The Archaeology MA inspires you to think about the human past from a variety of thematic and analytical perspectives. Newcastle is surrounded by world-class prehistoric, Roman and medieval heritage. We make full use of our rich archaeological landscape with regular study trips and fieldwork.
The Archaeology MA has five specialist pathways and a generic route to suit your individual needs, background and career aspirations:
Newcastle University has a long and distinguished history of archaeology, including:
We have access to some of the finest collections of archaeological artefacts in Great Britain in the on-campus Great North Museum: Hancock.
We provide quality teaching in small groups. This means you'll reach a level of familiarity with artefacts that most students can only dream of.
We have a range of period-based, practical and theoretical modules available. Our modules will give you an understanding of the interpretive approaches that archaeologists adopt. They will also help you understand the methodologies and sources available during your investigations.
You can develop a range of advanced practical skills in:
Throughout the course you'll have opportunities to engage and learn about our innovative research. We have an extensive programme of invited speakers organised by our research groups. Our Postgraduate Forum also has a seminar series, annual conference and e-journal.
The Archaeology MA provides you with outstanding skills and the ability to enter a range of professions. You will gain advanced skills in literacy, research and project management. You could also choose to continue your academic career with a PhD in archaeology.
The North East has an outstanding prehistoric, Roman and medieval heritage. We take full advantage of this through regular study trips and fieldwork. You can also take optional modules with field trips to:
The tuition of these trips is included in your course fees. If you select a module with an overseas trip you should budget about £450 to cover your flights and accommodation.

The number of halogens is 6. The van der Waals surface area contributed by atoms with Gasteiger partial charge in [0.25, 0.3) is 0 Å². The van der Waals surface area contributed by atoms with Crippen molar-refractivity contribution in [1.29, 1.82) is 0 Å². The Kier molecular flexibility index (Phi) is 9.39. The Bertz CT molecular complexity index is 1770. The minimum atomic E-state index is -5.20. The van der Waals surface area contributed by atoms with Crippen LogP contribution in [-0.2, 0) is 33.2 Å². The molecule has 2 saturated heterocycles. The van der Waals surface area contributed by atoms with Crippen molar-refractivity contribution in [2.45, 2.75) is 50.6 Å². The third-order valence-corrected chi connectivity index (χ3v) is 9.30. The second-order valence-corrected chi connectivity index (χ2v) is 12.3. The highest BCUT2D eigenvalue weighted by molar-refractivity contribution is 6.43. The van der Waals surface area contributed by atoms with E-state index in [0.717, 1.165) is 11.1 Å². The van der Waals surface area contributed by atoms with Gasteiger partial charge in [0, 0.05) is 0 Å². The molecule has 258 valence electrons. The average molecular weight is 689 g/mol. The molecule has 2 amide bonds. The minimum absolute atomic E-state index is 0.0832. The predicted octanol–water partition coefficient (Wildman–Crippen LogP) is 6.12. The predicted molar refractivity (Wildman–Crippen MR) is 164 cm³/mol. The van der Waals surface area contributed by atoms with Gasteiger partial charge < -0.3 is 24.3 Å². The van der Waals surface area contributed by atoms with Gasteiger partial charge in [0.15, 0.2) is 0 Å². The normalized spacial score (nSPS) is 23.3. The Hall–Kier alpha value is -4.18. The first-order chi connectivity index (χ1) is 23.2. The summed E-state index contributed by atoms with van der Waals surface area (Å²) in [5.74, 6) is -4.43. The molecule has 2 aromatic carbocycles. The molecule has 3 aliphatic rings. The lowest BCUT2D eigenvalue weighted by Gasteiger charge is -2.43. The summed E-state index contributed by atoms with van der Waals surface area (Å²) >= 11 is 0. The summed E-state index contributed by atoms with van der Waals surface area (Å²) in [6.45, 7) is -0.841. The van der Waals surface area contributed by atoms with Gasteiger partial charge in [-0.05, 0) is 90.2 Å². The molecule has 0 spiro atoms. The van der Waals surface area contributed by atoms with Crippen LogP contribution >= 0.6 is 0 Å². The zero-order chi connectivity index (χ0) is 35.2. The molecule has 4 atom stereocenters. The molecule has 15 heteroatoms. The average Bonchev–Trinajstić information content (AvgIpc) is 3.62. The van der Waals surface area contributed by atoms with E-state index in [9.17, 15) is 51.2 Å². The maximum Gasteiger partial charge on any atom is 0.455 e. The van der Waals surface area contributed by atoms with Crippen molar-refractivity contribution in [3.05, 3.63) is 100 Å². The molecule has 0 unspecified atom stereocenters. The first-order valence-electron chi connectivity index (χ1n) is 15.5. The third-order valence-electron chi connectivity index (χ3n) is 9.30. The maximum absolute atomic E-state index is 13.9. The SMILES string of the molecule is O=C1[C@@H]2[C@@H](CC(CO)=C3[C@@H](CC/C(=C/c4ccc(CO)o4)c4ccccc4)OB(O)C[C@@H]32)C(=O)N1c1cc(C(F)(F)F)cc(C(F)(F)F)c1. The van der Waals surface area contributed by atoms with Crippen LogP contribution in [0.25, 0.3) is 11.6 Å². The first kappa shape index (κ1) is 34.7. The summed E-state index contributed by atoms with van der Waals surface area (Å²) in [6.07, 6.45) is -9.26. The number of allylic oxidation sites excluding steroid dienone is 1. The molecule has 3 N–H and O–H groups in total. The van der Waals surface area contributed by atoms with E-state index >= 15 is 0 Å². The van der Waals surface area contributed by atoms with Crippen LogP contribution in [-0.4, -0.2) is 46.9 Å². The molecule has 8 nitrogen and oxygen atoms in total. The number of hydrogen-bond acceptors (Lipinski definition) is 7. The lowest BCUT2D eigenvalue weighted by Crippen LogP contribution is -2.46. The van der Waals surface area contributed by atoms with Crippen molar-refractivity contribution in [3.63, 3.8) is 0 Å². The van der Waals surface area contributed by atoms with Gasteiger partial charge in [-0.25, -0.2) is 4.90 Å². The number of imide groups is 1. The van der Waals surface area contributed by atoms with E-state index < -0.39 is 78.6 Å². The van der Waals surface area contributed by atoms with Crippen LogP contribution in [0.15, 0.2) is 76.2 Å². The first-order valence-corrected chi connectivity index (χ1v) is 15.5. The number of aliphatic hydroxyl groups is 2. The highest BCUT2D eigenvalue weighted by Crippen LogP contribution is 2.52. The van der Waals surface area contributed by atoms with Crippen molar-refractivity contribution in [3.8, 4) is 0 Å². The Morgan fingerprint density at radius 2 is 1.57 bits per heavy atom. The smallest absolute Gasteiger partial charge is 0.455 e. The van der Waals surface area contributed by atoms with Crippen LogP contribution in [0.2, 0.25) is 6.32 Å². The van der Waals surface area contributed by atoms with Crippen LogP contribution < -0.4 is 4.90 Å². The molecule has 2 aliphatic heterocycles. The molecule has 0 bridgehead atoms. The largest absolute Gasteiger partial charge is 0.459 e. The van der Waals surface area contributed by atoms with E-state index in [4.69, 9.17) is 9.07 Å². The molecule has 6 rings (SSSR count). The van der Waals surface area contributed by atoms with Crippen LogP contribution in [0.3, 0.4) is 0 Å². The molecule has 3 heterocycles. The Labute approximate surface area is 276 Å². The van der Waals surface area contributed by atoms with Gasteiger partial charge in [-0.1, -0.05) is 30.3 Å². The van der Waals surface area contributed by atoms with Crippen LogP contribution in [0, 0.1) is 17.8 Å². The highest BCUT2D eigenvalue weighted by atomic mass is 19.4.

All campus-based teaching takes place during the working week. Some field trips take place during holidays and weekends, depending on the modules taken.
Contact and independent study times vary depending on the module and time of year.
Semesters one and two: You typically attend between 6 - 15 hours of teaching per week. The remaining hours of a standard week are for independent study.
There are many opportunities for you to gain archaeological experience outside your course. We'll encourage you to gain this experience whilst part of our archaeology community.
Staff carry out a wide range of archaeological projects. Most of our students participate in projects run in Newcastle and by partners in the UK and overseas.
Archaeologists have exceptional facilities on campus. This includes over 200 years of scholarship, libraries and archaeological collections built up by the Society of Antiquaries of Newcastle and the Great North Museum: Hancock.
You'll have access to one of finest archaeological collections in the UK. You can access the following internationally important collections:
You'll be based in the recently renovated Armstrong Building. It has:
You'll also get a personal research allowance and an interlibrary loan allowance to support your studies.
Want a programme with true pedigree? Try the Master of Conservation of Monuments and Sites, run by the RLICC (Raymond Lemaire International Centre for Conservation), founded by Raymond Lemaire. The RLICC has more than 40 years of experience in training, research and consulting in the field of preservation of constructed heritage. Its advanced international and interdisciplinary study programme in the conservation and restoration of historic monuments and sites is a three-semester programme.